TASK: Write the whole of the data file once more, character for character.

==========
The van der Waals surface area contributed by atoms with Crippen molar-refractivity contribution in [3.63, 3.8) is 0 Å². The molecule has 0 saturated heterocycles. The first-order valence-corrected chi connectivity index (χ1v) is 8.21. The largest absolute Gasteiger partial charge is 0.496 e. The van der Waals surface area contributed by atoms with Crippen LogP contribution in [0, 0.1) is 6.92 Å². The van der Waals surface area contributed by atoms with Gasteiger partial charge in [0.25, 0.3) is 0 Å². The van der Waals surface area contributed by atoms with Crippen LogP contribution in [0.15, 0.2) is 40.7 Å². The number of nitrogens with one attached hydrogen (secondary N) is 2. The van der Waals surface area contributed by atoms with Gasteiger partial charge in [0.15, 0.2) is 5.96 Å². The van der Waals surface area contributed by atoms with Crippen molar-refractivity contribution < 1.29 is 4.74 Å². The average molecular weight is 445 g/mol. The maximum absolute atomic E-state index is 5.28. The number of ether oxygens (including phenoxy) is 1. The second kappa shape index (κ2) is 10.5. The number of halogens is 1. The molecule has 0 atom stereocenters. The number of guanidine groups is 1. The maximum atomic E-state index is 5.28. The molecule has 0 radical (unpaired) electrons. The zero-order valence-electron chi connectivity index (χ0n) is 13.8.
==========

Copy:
The van der Waals surface area contributed by atoms with Crippen molar-refractivity contribution in [3.63, 3.8) is 0 Å². The molecule has 0 saturated heterocycles. The first-order valence-corrected chi connectivity index (χ1v) is 8.21. The largest absolute Gasteiger partial charge is 0.496 e. The van der Waals surface area contributed by atoms with Crippen LogP contribution in [0, 0.1) is 6.92 Å². The van der Waals surface area contributed by atoms with Gasteiger partial charge in [0.25, 0.3) is 0 Å². The van der Waals surface area contributed by atoms with Crippen LogP contribution in [0.15, 0.2) is 40.7 Å². The number of nitrogens with one attached hydrogen (secondary N) is 2. The van der Waals surface area contributed by atoms with Gasteiger partial charge in [0.15, 0.2) is 5.96 Å². The van der Waals surface area contributed by atoms with Crippen molar-refractivity contribution < 1.29 is 4.74 Å². The average molecular weight is 445 g/mol. The maximum absolute atomic E-state index is 5.28. The number of ether oxygens (including phenoxy) is 1. The second kappa shape index (κ2) is 10.5. The number of halogens is 1. The molecule has 0 atom stereocenters. The number of guanidine groups is 1. The maximum atomic E-state index is 5.28. The molecule has 0 radical (unpaired) electrons. The zero-order valence-electron chi connectivity index (χ0n) is 13.8.